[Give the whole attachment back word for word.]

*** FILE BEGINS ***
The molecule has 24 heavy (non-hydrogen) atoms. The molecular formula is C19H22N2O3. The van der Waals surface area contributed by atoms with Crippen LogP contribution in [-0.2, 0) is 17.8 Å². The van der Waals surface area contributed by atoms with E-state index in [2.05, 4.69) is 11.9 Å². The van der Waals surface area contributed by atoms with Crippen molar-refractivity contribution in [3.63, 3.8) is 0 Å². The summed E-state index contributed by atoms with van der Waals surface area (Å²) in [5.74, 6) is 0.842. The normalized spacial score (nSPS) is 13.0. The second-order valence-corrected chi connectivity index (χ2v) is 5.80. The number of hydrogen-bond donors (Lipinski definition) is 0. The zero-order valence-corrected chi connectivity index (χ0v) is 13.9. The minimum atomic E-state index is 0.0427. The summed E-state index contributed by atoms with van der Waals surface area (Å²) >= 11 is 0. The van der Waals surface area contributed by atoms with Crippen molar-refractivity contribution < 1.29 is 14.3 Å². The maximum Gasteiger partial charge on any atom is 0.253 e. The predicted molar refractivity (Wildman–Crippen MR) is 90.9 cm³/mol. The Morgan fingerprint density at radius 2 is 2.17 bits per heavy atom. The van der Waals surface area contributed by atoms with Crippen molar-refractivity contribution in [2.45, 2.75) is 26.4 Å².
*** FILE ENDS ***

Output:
The molecule has 24 heavy (non-hydrogen) atoms. The molecular formula is C19H22N2O3. The van der Waals surface area contributed by atoms with Crippen LogP contribution in [-0.2, 0) is 17.8 Å². The van der Waals surface area contributed by atoms with E-state index in [2.05, 4.69) is 11.9 Å². The van der Waals surface area contributed by atoms with Crippen molar-refractivity contribution in [3.63, 3.8) is 0 Å². The summed E-state index contributed by atoms with van der Waals surface area (Å²) in [5.74, 6) is 0.842. The normalized spacial score (nSPS) is 13.0. The second-order valence-corrected chi connectivity index (χ2v) is 5.80. The number of hydrogen-bond donors (Lipinski definition) is 0. The zero-order valence-corrected chi connectivity index (χ0v) is 13.9. The minimum atomic E-state index is 0.0427. The summed E-state index contributed by atoms with van der Waals surface area (Å²) >= 11 is 0. The van der Waals surface area contributed by atoms with Crippen molar-refractivity contribution < 1.29 is 14.3 Å². The maximum Gasteiger partial charge on any atom is 0.253 e. The predicted molar refractivity (Wildman–Crippen MR) is 90.9 cm³/mol. The Morgan fingerprint density at radius 2 is 2.17 bits per heavy atom. The van der Waals surface area contributed by atoms with Crippen molar-refractivity contribution in [2.45, 2.75) is 26.4 Å².